- Choosing which formula is most appropriate to use in the scenario: for example, there are multiple ways of calculating Estimate At Completion (EAC) so you have to spot keywords in the question to choose the right approach
- Choosing the relevant data to apply in the formula (and ignoring irrelevant data in the scenario)

Make sure that you know all the earned value management formulas backwards, forwards, inside and out. PMI loves to ask earned value questions!

The formulas can seem very theoretical unless you have practiced using them in real life. Even if your job doesn’t require it, why don’t you try to work out the Planned Value, or use TCPI to calculate the cost performance?

Put your new knowledge to use and you’ll soon see the benefit of the calculations. This can really help with understanding why you would choose to use one formula over another and can help you select the right data to use as inputs

Finally, here are some quick tips to help you use the formulas for project management during the PMP exam.

When you’ve practiced the calculations often as part of your studies, you may be able to do the math in your head. However, take a cautious approach and make use of the on-screen calculator that is available in the exam system. Avoid any “silly” errors by checking your calculations.

Read the question carefully and then work out your answer from the data given. Then -- and only then -- check the answer choices and see if your response is on the list. If it is, great! Choose that answer. If it isn’t, go back and make sure you have properly understood what the question is asking. Review what you did and see if you can spot where you went wrong. Then try to work out the answer again and choose the correct response.

Tip: During your PMP sample exams, the mock test should give you the answer as well as the explanation for each correct and incorrect response. Why use a PMP exam simulator? Knowing why an answer is right is just as important as knowing what you got wrong! This is one of the top benefits of exam simulation software as it really helps students understand the theory behind each response.

Exam questions will sometimes use common or generic terms instead of the “official” name of the formula. Even questions for the earned value management formulas may not use the terminology you are used to seeing. However, use your project management knowledge to infer what the question is asking for. Think about what is being asked, and look for the key data points. Then you can more easily choose which formula to apply.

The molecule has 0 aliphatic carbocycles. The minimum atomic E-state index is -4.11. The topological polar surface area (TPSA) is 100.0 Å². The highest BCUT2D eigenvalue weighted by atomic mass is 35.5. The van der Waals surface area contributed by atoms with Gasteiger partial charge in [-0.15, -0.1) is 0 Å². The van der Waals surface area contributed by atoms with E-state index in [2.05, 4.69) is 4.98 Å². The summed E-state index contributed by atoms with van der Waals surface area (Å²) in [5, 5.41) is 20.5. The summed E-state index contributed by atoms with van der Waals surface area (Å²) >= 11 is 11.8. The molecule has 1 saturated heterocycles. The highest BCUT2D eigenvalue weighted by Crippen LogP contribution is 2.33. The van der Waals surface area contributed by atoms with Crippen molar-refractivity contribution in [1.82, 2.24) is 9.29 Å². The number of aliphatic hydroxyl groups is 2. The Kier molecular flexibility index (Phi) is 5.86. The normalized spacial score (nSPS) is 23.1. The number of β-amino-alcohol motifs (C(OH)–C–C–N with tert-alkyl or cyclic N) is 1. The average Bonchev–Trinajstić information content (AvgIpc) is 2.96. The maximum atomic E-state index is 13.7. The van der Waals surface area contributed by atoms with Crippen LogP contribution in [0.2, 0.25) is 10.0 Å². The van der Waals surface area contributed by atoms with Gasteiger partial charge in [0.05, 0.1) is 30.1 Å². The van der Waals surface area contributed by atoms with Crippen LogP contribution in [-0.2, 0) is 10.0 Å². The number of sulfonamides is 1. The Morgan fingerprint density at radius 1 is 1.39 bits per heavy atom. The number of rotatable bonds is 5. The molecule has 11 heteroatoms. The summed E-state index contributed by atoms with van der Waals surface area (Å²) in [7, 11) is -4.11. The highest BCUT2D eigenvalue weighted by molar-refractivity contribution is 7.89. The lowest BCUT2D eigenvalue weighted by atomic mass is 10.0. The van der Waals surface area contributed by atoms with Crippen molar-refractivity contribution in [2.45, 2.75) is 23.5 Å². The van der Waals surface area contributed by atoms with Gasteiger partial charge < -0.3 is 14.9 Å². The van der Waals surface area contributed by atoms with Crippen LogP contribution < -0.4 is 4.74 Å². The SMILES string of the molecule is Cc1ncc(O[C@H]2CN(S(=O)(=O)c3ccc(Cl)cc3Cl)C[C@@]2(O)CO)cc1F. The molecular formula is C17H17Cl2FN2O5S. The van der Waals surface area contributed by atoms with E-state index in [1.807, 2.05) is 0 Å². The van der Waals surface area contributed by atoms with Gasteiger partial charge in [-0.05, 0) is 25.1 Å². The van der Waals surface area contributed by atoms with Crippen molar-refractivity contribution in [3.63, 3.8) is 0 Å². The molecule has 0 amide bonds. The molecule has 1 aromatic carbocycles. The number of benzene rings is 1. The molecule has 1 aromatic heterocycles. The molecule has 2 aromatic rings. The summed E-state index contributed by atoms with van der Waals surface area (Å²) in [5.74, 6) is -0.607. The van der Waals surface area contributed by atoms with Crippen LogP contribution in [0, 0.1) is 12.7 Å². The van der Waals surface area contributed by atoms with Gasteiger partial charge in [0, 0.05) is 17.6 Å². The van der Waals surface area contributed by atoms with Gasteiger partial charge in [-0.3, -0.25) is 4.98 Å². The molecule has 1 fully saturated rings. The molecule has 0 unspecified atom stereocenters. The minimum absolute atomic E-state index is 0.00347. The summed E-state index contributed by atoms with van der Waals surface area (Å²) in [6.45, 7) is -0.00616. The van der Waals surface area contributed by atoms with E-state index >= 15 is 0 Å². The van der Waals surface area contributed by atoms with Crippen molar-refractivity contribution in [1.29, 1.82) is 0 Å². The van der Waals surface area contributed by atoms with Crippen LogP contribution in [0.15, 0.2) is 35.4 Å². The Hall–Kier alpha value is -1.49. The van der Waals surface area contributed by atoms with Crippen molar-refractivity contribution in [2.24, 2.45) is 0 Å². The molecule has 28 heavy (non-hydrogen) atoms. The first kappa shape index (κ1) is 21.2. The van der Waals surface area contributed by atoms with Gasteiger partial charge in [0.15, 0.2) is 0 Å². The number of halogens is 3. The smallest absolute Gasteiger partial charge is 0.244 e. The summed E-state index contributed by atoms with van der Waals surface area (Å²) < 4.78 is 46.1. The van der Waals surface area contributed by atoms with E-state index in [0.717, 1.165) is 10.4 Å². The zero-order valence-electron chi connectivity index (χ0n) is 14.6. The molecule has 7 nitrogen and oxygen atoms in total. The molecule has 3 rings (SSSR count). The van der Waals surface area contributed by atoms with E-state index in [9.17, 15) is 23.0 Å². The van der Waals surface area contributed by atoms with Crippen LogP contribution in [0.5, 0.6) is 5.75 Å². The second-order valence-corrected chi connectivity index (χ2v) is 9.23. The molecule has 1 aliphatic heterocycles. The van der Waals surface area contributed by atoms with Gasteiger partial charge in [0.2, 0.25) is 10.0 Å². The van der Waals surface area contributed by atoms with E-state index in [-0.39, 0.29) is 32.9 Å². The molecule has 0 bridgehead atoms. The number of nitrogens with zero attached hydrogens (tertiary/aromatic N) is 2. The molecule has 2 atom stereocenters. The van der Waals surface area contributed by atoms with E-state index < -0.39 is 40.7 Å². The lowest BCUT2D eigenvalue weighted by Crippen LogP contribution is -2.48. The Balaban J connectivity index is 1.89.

The format of the answer choices will help you too: if all the answer choices are a financial value, then you know the question is not asking you to calculate SPI or CPI, for example.

Let’s say you come across a really tricky question. You can’t see what formula is being asked for and you can’t deduce anything from the answer choices. What should you do?

Just guess!

It’s a multiple choice question. If you truly have nothing to go on and can’t come to a calculated answer, eliminate any response that is obviously wrong and make an educated guess between the selection that remains.

The exam does not penalize you for incorrect answers, so you will not lose anything by guessing -- and you might get it right!

The easiest way to find enough formula-based, professionally-written exam questions is to sign up for an exam simulator.

Why not check out the PM Exam Simulator and practice with some of the free questions? You can download 21 formula-based free PMP sample questions.

The PDF download document has two sections:

Section 1 - Self-Assessment Questions: The difficulty level of these questions is easy to medium. They are intended to measure general understanding of formula concepts.

Section 2 - Answers and Explanations: In this section we repeat the question and then give you the answer, explanation and a reference where you can read up on the topic.